I'm not sure when we stopped knowing (or caring) how to communicate with one another, but it has happened somewhere along the way. We've huddled into our own bubbles of comfort and, conversely, outrage. We do not seek the best way to understand, or to impart knowledge. Instead, we seek only to protest, vilify and win an argument. It doesn't have to be this way.
When Colin Kaepernick refused to stand during the U.S. national anthem during a recent football game, there were folks coming out of the wood work to label him as unpatriotic. When he explained his reasons for not standing, the vilification continued. As with most things, this is a complex issue, not easily digested for quick and immediate opinions. Of course, many people don't have the patience for such things, so, instead of taking-in the thoughts and feelings that Kaepernick has expressed, many have simply decried him.
It has just been announced that out gay actor Matt Bomer has been cast in a transgender role for an upcoming film. Already, some folks have labeled this as violence against the transgender community, since a trans actor was not cast for the part. There is no nuance presented here, no pause for thought, or the fact that actors, well, act. Once words such as "violence" are deployed, all meaningful conversation comes to a halt, as there is no longer discussion, only labeling and accusatory language that is sure to bristle people and send their defensive shields up.
As a bi-racial gay man, I understand all too well the frustrations of dealing with a society that, at various points in its existence, treated my kind with inequality and brutality. It angers me. There's no easy way to say that. When I think of all the years that my African-American ancestors spent enslaved, it is enraging. The thought of gay men being jailed (or worse) for who they loved is, to put it mildly, upsetting. Despite all that, I try and look at the positives. Things have gotten better. No, they're not hunky dory, but they're better.
What can we do to keep improving things? That is the magic question. For some, it is to work, slowly, attempting to change hearts and minds. For others, it is to protest, sometimes peacefully, sometimes not. Still others use the power of the pen to write harsh -- yet truthful -- dissertations as to the reality that the minorities among us face. And, finally, some just want to get it over with and have an all-out revolution. I tend to go for the "hearts and minds" approach, though history tells us a combination of all the aforementioned approaches are typically what is needed.
So, how we communicate with one another is key. If what we seek is an understanding of our position, and a better reception among those we encounter in society, then by all means proceed as you want, but understand that certain ways of dealing with people can provoke different responses. I have seen friends on the left use a 'tell-it-like-it-is' approach, going as far as to warn others not to question what they say, just accept it. Unfortunately, telling someone who doesn't see things your way to simply listen and shut up doesn't often do much to win them over to your side. It depends on what you're after, I guess.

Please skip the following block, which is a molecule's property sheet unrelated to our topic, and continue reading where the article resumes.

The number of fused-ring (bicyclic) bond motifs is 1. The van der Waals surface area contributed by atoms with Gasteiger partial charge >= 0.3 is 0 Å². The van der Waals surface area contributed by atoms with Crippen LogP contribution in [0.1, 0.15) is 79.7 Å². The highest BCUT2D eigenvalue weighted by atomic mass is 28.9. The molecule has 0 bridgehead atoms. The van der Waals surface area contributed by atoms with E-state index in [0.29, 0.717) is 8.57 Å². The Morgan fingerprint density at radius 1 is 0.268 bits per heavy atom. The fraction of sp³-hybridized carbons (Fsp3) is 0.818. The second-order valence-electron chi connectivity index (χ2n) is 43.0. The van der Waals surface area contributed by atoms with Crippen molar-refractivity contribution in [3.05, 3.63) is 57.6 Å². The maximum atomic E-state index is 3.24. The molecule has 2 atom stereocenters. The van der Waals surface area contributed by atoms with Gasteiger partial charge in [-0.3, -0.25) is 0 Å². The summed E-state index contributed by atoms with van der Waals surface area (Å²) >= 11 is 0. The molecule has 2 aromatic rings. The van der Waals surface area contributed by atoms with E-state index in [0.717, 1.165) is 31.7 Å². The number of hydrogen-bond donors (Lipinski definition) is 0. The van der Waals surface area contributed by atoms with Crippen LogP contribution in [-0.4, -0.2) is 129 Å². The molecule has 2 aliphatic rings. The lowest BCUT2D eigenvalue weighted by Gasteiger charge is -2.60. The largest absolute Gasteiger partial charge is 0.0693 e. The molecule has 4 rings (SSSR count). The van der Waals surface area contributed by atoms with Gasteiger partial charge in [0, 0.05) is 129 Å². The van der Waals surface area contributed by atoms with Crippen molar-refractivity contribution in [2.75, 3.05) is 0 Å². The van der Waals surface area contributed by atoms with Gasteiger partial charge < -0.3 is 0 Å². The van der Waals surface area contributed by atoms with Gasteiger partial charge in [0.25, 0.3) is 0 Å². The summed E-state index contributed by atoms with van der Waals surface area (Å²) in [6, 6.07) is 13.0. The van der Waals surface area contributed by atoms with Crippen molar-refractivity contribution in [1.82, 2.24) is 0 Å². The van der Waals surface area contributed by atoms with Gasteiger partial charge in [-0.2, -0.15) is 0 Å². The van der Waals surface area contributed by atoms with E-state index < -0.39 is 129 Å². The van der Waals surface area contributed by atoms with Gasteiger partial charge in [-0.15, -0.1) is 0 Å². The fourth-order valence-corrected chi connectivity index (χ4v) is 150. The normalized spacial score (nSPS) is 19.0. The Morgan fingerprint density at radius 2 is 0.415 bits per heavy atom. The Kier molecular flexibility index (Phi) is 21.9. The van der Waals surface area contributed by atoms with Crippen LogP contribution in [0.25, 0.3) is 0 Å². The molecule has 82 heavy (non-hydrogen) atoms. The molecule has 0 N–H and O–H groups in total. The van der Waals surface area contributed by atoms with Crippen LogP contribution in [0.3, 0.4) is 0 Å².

Then there are those on the right, folks who do not wish to actively listen and thoughtfully consider the things that someone like Kaepernick has to say. Better to call him unpatriotic (among other things), than to actually stop and think about why he might be dismayed with certain aspects of society. No attempt at empathy can be mustered. No reasonable pause for thought is allowed.
And what of irony in our arguments? Take two, seemingly disparate, occurrences: the wave of Syrian refugees seeking asylum in the United States, and the death of boxing legend Muhammad Ali. Many conservatives have argued against allowing the Syrians a safe haven, for fear that some of them may be terrorists (for the record, I am not in agreement with that). Liberals have cried foul, noting how awful and antithetical to our system of beliefs such a notion is. But then... when Muhammad Ali died earlier this year, a decades-old video resurfaced of him comparing white people to rattlesnakes, and how, if 10,000 of them are coming his way, and he's told not to worry because 1,000 of them are good, is he supposed to not do anything, or should he "close the door?"
The Muhammad Ali video, clocking-in at just under a minute, has many on the left whooping and hollering in agreement with the comparison. One web site even called it "perfect." It is a quick dose of self-reinforcing glory for a particular prism of world view. I , however, despise it. When we engage in the same broad labeling tactics that we rail against, then we're no better than those we accuse of racism and bigotry. We have to look at it that way, lest we continue to pat ourselves on the back within our own bubbles. Hypocrisy is the death-knell of any argument.
So, here's the rub: We live in a fast-paced society, but then most of us already know that. We live in a world of 7 billion people, all of whom have, to some degree, different points of view. We seem to not have the time to stop and actually talk with one another, to actually listen and learn, to have (however briefly) an open-mind. We simply espouse our opinions, often angrily and quickly and, if others don't see it our way, then fuck them. And we wonder why we have problems.